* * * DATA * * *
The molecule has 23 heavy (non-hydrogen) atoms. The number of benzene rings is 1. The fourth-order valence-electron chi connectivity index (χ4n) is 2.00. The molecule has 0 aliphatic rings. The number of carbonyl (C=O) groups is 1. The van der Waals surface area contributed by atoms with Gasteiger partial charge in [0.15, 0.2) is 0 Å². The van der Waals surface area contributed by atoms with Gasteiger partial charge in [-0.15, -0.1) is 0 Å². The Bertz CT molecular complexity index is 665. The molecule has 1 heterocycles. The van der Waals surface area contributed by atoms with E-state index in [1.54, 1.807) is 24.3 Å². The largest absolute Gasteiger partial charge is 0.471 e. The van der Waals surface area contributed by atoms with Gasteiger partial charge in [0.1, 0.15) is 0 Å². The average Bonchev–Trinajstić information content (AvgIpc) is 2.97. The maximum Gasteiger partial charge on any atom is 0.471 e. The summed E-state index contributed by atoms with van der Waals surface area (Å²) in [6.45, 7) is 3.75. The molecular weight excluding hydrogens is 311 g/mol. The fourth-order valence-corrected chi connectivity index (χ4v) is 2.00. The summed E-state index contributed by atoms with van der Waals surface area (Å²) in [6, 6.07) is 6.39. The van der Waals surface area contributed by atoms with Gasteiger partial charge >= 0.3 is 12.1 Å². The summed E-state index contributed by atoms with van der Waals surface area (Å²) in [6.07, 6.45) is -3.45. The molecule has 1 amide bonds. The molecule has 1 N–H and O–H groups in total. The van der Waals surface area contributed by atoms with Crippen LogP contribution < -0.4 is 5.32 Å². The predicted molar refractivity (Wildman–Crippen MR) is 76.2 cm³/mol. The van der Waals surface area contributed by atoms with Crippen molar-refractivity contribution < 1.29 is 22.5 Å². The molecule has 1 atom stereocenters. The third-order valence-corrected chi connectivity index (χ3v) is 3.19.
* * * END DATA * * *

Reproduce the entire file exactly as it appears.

The molecule has 23 heavy (non-hydrogen) atoms. The number of benzene rings is 1. The fourth-order valence-electron chi connectivity index (χ4n) is 2.00. The molecule has 0 aliphatic rings. The number of carbonyl (C=O) groups is 1. The van der Waals surface area contributed by atoms with Gasteiger partial charge in [0.15, 0.2) is 0 Å². The van der Waals surface area contributed by atoms with Gasteiger partial charge in [-0.15, -0.1) is 0 Å². The Bertz CT molecular complexity index is 665. The molecule has 1 heterocycles. The van der Waals surface area contributed by atoms with E-state index in [1.54, 1.807) is 24.3 Å². The largest absolute Gasteiger partial charge is 0.471 e. The van der Waals surface area contributed by atoms with Gasteiger partial charge in [0.1, 0.15) is 0 Å². The average Bonchev–Trinajstić information content (AvgIpc) is 2.97. The maximum Gasteiger partial charge on any atom is 0.471 e. The summed E-state index contributed by atoms with van der Waals surface area (Å²) in [6.45, 7) is 3.75. The molecular weight excluding hydrogens is 311 g/mol. The fourth-order valence-corrected chi connectivity index (χ4v) is 2.00. The summed E-state index contributed by atoms with van der Waals surface area (Å²) in [6, 6.07) is 6.39. The van der Waals surface area contributed by atoms with Gasteiger partial charge >= 0.3 is 12.1 Å². The summed E-state index contributed by atoms with van der Waals surface area (Å²) in [6.07, 6.45) is -3.45. The molecule has 1 amide bonds. The molecule has 1 N–H and O–H groups in total. The van der Waals surface area contributed by atoms with Crippen LogP contribution < -0.4 is 5.32 Å². The predicted molar refractivity (Wildman–Crippen MR) is 76.2 cm³/mol. The van der Waals surface area contributed by atoms with Crippen molar-refractivity contribution < 1.29 is 22.5 Å². The molecule has 1 atom stereocenters. The third-order valence-corrected chi connectivity index (χ3v) is 3.19.